Thursday, May 18, 2017

1944 Polka-Dot Maternity Dress

For my first vintage maternity dress, I chose Simplicity 1228, view 2.  I loved the sweet details of the ruffles, and the creative pleats at the waist to allow for expansion.


I made a mock-up of the bodice first so that I could try it on.  The pattern is a size 16, and I'm measuring closer to a size 20 at the bust these days (at least in vintage measurements) so I figured I would need to size it up a bit.

I added 1/2" to the center back fold, for a total of 1":



And 1 1/2" at the center front fold, for 3" total:



I assembled the mock-up and tried it on, pinning the pleats at the waist to get an idea of how it would fit when finished.  I found that it was too big at the neck with all of the extra width I had added, so I pinned most of it back in:


I measured the amount I had pinned at the neck:


I had the foresight to jot down some notes while I was working on the mockup:


This became invaluable when it came time to cut out my fabric, especially since four days went by in between.

I had chosen this old fitted sheet because I liked the whimsy of scattered florals over polka dots, and it felt vaguely vintage to me.  I measured the sheet and found that I had almost two yards of 54" wide fabric.


I had previously soaked the sheet in Oxy Clean to brighten it up a bit, but the center was still noticeably more faded than the edges, so I tried to keep that in mind when laying out my pieces.  I didn't want a visibly faded piece sewn next to a non-faded piece.  This proved to be complicated, with my limited fabric, but I managed it.

I had to cut the center back skirt piece as two with a seam allowance, instead of on the fold.  But otherwise I got everything laid out properly.


You can see above how I angled the bodice front piece so that it widened at the waist but stayed pretty close to the original size at the neck.  I made sure to lay out the front skirt panel so that it matched the new width of the bodice waist.


Oh, the shoulder ruffles were also supposed to be cut on the fold, but I had to piece them as well.


Some of the pieces were laid out in the opposite direction as the others, but the print of the fabric is not obviously one-way, so this was fine.


I appreciated that the pattern did not include paper pieces for the neck ruffles and bias bindings.  Few things annoy me more than a paper pattern piece that's just a rectangle.  :p  I did not get quite 93" for my neck ruffle, and I had to piece it, but it worked out pretty well.

I used tailor's tacks to mark the darts in the bodice.  I had learned to use them in college, but for some reason I tend to forget about them in my everyday sewing.  The pattern instructions brought them back to my attention.




I decided to add pockets to the dress, using a pattern piece from one of my other vintage maternity patterns:


But I only had enough of the scraps to get two halves of the pockets, so I cut the other two out of muslin.


I used the fashion fabric pieces for the back sides of the pockets, since they would be more likely to show:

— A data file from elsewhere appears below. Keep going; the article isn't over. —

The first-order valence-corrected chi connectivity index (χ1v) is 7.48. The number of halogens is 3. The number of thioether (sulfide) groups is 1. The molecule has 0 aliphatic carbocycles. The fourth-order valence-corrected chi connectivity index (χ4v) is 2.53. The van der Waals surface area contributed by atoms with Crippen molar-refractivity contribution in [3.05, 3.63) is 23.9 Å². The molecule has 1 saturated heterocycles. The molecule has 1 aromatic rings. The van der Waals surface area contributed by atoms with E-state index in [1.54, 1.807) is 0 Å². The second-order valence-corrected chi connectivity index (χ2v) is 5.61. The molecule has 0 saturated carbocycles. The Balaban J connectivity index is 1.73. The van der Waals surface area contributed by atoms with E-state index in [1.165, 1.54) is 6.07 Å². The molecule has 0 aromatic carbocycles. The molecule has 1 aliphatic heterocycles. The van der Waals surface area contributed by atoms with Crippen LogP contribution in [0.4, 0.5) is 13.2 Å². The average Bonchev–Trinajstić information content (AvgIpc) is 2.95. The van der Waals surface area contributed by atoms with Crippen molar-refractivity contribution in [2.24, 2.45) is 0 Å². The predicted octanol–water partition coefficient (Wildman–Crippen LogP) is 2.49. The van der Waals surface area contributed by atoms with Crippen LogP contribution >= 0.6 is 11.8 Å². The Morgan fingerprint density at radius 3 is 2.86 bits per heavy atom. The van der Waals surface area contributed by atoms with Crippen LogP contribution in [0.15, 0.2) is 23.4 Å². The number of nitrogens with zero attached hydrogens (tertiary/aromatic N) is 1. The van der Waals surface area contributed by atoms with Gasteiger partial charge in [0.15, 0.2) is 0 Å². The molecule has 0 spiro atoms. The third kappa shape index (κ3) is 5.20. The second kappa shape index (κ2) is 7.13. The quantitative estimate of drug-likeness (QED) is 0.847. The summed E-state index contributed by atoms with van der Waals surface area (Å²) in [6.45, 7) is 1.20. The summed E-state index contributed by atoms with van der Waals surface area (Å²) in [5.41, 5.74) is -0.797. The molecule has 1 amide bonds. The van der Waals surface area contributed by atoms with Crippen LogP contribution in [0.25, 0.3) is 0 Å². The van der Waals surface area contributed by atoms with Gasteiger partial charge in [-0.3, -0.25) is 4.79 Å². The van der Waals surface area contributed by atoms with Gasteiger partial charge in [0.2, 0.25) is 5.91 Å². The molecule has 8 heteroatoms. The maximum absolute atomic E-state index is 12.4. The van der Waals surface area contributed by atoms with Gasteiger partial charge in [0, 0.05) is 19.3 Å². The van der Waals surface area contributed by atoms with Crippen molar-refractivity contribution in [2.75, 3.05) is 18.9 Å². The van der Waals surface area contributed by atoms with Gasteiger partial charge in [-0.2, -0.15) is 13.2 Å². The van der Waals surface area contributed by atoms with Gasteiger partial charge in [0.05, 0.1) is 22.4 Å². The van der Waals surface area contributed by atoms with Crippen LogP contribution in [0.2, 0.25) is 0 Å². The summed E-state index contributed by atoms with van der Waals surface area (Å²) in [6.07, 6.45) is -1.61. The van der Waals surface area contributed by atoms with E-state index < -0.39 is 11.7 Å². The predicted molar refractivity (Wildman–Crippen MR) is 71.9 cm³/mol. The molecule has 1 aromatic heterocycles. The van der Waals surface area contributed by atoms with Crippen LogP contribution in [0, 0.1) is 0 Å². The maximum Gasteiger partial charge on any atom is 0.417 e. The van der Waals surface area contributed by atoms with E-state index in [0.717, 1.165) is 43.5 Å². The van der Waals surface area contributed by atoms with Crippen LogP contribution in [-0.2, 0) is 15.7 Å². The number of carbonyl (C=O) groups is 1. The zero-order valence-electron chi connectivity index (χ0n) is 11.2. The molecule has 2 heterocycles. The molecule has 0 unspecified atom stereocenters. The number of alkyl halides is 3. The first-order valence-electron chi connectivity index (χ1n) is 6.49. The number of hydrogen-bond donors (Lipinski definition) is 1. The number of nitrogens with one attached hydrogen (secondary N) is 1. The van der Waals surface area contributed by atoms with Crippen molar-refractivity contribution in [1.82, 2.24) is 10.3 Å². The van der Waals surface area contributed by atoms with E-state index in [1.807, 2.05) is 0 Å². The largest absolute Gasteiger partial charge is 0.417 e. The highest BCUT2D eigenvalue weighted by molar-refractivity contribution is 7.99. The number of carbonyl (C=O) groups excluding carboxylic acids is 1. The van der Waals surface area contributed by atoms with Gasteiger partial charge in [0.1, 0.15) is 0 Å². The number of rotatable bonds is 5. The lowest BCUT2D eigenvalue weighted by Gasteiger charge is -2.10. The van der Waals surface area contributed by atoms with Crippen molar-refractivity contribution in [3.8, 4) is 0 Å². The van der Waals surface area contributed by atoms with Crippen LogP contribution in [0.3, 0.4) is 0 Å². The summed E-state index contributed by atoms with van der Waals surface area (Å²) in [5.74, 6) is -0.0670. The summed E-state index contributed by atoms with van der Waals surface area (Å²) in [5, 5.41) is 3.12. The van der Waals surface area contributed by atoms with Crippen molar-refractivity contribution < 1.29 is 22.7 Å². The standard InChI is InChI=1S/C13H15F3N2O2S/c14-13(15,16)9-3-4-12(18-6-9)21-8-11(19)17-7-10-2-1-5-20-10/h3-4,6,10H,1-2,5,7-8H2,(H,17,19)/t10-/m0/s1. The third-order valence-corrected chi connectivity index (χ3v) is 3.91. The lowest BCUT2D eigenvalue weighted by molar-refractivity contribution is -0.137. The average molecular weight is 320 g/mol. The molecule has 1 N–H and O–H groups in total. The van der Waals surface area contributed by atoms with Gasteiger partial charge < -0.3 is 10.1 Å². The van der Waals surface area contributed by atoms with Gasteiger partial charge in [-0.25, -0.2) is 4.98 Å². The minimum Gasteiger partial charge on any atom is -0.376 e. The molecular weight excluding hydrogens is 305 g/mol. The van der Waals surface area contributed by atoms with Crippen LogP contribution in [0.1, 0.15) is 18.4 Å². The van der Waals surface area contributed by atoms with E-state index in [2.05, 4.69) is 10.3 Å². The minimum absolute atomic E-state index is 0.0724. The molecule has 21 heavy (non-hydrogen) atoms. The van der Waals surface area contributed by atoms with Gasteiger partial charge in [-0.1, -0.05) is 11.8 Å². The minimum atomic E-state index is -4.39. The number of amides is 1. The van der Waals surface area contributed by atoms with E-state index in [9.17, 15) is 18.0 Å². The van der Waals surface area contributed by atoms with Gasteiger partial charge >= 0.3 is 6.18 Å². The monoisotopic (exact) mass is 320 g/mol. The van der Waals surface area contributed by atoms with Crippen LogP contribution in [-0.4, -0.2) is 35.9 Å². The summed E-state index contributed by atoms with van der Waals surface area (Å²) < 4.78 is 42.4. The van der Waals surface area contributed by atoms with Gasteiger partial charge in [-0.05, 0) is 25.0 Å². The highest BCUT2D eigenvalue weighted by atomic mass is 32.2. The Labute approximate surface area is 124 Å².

I understitched the seam allowance to the muslin side of the pocket, to help keep it folded in properly:


Partway through construction, I tried on the bodice to check the fit.  I was pretty happy with how it looked.


The one problem area I had was the shoulder ruffles.  I had needed to cut them from the center of the sheet, were it was the most faded.  Compared to the shoulders of the bodice, which were cut from close to the edge, there was a definite difference in color and brightness.  These photos are with the ruffle pinned in place:



I decided I didn't like how it looked, so I ended up leaving them off.  I finished the armholes with bias binding, instead:


After I attached the skirt, I tried it on again and found that the tailor's tacks for the thread eyes that are supposed to get hooked under the belt ties to hold the pleats in place were a bit off:


The belt tie is just pinned in place, but you can see that the pleat does not quite reach the marks for the eyes.  I may have forgotten to move the paper pattern piece back to the fold, after cutting it out with the new width, before marking these dots.  I debated moving them to where the pleats naturally fell on me, but decided to wait until I had finished the dress.  Besides, I was still growing.  :p

I pinked all of the seam allowances, which was one of the treatments suggested in the pattern to prevent fraying.  I liked how frugal the pattern was, with no lining.  I used lace hem tape from my stash, which was also suggested in the pattern instructions.  I really like the hem it gives:


Finally, I sewed the thread eyes as marked, but did not add the hooks yet.  I decided that the hook-and-eye closure was not necessary to keep the pleats in place, as the belt ties held everything together properly.  I might add the hooks later if I end up wearing this dress again for a second pregnancy.


And the dress was done!  Here's how I accessorized for my vintage-themed baby shower on Saturday:


I wore my green 1940s-style shoes by b.a.i.t. from Royal Vintage Shoes, which I bought last summer during my Agent Carter-inspired vintage wardrobe kick.  This style appears to no longer be in stock, sadly.